Deans' stroke musings

Changing stroke rehab and research worldwide now.Time is Brain!Just think of all the trillions and trillions of neurons that DIE each day because there are NO effective hyperacute therapies besides tPA(only 12% effective). I have 493 posts on hyperacute therapy, enough for researchers to spend decades proving them out. These are my personal ideas and blog on stroke rehabilitation and stroke research. Do not attempt any of these without checking with your medical provider. Unless you join me in agitating, when you need these therapies they won't be there.

What this blog is for:

Shortly after getting out of the hospital and getting NO information on the process or protocols of stroke rehabilitation and recovery I started searching on the internet and found that no other survivor received useful information. This is an attempt to cover all stroke rehabilitation information that should be readily available to survivors so they can talk with informed knowledge to their medical staff. It's quite disgusting that this information is not available from every stroke association and doctors group.
My back ground story is here:

Monday, September 19, 2016

Time To Change The 15-Minute Limit For Doctor Visits

Totally fucking useless for stroke rehab visits. Since all your doctor is going to do is write ET (Evaluate and Treat) on a prescription pad for Occupational, physical and speech therapy. There are no protocol efficacies to discuss or anything your doctor knows at all about rehab. The rest of the time is probably spent trying to tell you you need to work harder, your doctor knows nothing and does nothing to facilitate your recovery. I bet you get no explanation on how to implement neuroplasticity and neurogenesis to help your recovery, which could easily be a handout. Hopefully I get some doctor reaming me out about where exactly these statements are wrong. This is not about prevention, this is about rehab!

Who said that 15 minutes is enough time for a doctor to examine and take care of a patient? According to a Western Colorado radio station, KOOL 107.9 FM, this is roughly the same amount of time men spend on the toilet each day, which could increase depending on what you eat and how much toilet texting you do. Patient care is probably more complex than taking a dump (i.e., you don’t need as much training to poop). So how exactly did 15 minutes become the typical doctor’s visit length, and why isn’t this number being questioned more?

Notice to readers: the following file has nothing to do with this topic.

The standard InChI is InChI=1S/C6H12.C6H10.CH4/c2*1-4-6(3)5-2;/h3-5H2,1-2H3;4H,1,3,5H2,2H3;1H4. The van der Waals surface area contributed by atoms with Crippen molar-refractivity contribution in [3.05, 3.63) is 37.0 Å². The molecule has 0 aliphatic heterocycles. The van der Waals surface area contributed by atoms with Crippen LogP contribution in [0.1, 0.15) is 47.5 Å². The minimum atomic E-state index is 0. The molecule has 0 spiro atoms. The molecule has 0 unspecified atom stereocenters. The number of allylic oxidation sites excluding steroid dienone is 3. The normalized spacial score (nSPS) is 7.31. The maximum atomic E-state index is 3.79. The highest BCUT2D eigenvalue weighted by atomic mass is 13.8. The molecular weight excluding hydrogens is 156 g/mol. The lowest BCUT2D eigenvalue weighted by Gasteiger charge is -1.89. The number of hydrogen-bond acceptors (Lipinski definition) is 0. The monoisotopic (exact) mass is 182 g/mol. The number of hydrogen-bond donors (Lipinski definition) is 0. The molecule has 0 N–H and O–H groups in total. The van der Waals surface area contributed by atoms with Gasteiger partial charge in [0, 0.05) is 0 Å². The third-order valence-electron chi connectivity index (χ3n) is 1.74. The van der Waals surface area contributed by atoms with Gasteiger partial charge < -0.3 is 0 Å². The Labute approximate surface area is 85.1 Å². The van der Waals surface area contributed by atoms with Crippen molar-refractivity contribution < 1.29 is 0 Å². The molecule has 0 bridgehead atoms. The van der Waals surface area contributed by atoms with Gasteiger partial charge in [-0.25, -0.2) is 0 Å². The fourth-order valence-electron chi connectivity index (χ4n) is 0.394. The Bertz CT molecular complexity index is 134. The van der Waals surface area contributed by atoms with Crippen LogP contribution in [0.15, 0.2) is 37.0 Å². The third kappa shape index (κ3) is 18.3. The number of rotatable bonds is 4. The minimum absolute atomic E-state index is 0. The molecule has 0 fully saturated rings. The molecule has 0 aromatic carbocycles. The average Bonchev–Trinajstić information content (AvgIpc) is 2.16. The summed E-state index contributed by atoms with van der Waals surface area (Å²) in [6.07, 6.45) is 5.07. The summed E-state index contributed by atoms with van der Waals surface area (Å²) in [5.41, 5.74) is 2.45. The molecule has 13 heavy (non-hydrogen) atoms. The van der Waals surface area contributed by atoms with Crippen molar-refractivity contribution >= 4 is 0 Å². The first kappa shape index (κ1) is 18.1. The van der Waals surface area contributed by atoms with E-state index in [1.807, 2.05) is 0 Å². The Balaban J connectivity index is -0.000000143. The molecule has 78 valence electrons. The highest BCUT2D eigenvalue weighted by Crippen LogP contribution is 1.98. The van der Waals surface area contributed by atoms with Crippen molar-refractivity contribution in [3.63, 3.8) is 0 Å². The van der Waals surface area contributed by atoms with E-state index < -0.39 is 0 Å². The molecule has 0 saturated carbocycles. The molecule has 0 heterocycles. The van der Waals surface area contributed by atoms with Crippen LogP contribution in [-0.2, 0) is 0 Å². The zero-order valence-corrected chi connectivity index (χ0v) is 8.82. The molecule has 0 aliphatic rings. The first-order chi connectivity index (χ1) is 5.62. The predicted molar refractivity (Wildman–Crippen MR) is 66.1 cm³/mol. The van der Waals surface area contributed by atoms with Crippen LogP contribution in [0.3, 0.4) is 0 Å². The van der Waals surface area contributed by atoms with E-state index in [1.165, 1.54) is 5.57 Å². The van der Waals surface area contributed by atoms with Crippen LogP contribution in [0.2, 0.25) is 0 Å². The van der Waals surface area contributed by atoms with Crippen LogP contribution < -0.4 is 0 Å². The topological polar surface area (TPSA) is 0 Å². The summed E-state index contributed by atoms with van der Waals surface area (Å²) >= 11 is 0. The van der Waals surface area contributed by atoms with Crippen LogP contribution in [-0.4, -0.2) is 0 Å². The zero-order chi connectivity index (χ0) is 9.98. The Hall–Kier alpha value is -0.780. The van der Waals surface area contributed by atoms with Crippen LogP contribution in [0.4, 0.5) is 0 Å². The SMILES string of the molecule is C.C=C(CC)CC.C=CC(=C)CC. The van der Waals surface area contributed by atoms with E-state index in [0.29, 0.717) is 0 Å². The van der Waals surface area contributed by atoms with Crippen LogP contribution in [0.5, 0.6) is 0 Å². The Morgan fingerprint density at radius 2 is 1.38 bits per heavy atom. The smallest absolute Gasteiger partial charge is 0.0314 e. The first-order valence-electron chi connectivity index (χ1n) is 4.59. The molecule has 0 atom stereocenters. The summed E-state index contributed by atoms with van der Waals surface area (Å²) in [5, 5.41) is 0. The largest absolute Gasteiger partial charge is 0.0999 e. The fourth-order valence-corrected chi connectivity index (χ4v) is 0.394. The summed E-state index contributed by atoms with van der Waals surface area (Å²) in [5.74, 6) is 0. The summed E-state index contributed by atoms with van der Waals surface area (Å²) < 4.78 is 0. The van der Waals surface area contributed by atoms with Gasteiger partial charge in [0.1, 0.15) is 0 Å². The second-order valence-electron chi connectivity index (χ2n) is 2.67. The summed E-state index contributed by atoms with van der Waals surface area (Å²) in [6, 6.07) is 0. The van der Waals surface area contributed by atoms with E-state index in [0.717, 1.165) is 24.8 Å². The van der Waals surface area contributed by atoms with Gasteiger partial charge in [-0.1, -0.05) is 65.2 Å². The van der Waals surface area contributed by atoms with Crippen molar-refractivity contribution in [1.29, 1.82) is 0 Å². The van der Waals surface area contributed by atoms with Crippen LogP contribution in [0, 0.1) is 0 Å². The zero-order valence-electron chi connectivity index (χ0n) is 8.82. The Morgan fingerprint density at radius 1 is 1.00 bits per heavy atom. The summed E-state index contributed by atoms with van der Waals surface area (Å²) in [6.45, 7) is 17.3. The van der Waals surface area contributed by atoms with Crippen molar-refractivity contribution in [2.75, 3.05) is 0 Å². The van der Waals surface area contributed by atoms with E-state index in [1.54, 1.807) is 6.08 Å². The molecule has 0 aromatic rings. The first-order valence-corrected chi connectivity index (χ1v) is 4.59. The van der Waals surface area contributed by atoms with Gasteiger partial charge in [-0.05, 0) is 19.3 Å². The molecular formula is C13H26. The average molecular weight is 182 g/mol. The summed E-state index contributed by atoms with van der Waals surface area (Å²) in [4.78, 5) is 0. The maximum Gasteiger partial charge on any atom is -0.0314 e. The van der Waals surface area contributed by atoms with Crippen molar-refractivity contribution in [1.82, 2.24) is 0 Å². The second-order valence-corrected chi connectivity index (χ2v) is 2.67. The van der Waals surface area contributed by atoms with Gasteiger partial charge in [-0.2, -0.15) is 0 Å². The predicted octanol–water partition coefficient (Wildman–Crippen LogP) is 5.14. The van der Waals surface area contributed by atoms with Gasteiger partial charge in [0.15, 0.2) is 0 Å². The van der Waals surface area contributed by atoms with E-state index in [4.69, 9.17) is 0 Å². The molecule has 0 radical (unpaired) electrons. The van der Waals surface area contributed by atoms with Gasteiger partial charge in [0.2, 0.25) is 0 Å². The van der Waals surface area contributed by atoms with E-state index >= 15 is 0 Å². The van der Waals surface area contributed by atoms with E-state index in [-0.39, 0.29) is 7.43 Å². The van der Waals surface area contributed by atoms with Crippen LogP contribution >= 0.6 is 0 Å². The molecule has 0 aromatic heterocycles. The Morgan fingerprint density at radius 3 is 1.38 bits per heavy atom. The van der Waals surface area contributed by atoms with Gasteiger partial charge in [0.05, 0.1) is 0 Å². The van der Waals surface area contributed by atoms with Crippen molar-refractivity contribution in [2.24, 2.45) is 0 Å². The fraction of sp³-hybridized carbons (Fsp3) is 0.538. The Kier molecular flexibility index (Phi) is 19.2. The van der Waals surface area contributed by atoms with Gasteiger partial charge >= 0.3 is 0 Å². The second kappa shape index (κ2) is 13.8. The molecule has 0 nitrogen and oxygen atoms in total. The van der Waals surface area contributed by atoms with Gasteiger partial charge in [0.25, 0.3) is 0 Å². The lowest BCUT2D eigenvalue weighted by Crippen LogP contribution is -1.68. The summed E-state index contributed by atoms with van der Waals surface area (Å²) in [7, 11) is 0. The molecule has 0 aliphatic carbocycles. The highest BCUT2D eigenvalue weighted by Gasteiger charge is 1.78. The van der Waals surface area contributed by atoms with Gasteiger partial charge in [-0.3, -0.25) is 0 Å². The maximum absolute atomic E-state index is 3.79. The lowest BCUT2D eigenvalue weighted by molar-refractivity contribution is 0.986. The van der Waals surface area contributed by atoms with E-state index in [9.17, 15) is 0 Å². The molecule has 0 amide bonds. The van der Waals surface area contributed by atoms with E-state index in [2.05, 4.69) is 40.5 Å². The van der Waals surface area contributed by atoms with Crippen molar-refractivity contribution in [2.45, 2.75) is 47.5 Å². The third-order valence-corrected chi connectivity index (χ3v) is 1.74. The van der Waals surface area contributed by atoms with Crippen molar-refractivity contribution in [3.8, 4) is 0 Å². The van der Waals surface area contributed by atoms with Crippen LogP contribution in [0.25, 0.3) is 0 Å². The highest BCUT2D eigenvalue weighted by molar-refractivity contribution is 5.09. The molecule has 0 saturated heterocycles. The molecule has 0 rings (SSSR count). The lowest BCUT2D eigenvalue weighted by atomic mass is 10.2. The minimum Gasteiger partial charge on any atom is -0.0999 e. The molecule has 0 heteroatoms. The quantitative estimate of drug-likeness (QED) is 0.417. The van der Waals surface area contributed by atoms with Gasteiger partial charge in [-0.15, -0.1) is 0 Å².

The reason is insurance reimbursement, which dictates a lot of what is done in medicine. Currently, insurance seems to pays hospitals, clinics and doctors only enough to justify 15-minute appointments. How, then, did insurance companies decide that 15 minutes is enough? As this piece by PBS explains, the answer is not completely clear but probably comes from a decision made by Medicare in the year 1992. Yes, 1992 was apparently when it all started. (Are you listening, Marty McFly and Doc Brown, in case you want to use your time machine?) Yes, the fateful decision that led to today’s visit length occurred several years before N*Sync and Google even got started. That year Medicare adopted the following “relative value unit”, or RVU, formula as a standard way to calculate doctors’ fees:
(Work RVU x Geographic Index + Practice Expenses RVU x Geographic Index + Liability Insurance RVU x Geographic Index) x Medicare Conversion Factor
The purpose of this now archaic formula was to reduce the variability in physician fees. Based on this formula, a typical primary care office visit should be 1.3 RVUs, which using the American Medical Association coding guidelines at the time translated to 15 minutes. Medicare then set its reimbursement rules based on this length of time, private insurance companies followed suit, managed care took over in the mid to late 1990′s, N*Sync emerged and then later broke up, Justin Timberlake became a star and medicine was no longer the same. Because of this series of events, nowadays, 15-minute doctor visits have become the norm with no apparent change on the horizon. Great Scott!
  Why in Justin Timberlake’s name are we still sticking to a rule from 1992? It seems absurd to have to say this, but times have changed over the past 25 years since that Medicare decision. People actually use the Internet now. Miley Cyrus and Justin Bieber were born. Medicine is also very different. Many new and different treatments, tests, rules and regulations have emerged. Electronic health records began and grew. And the amount of paperwork involved has skyrocketed.

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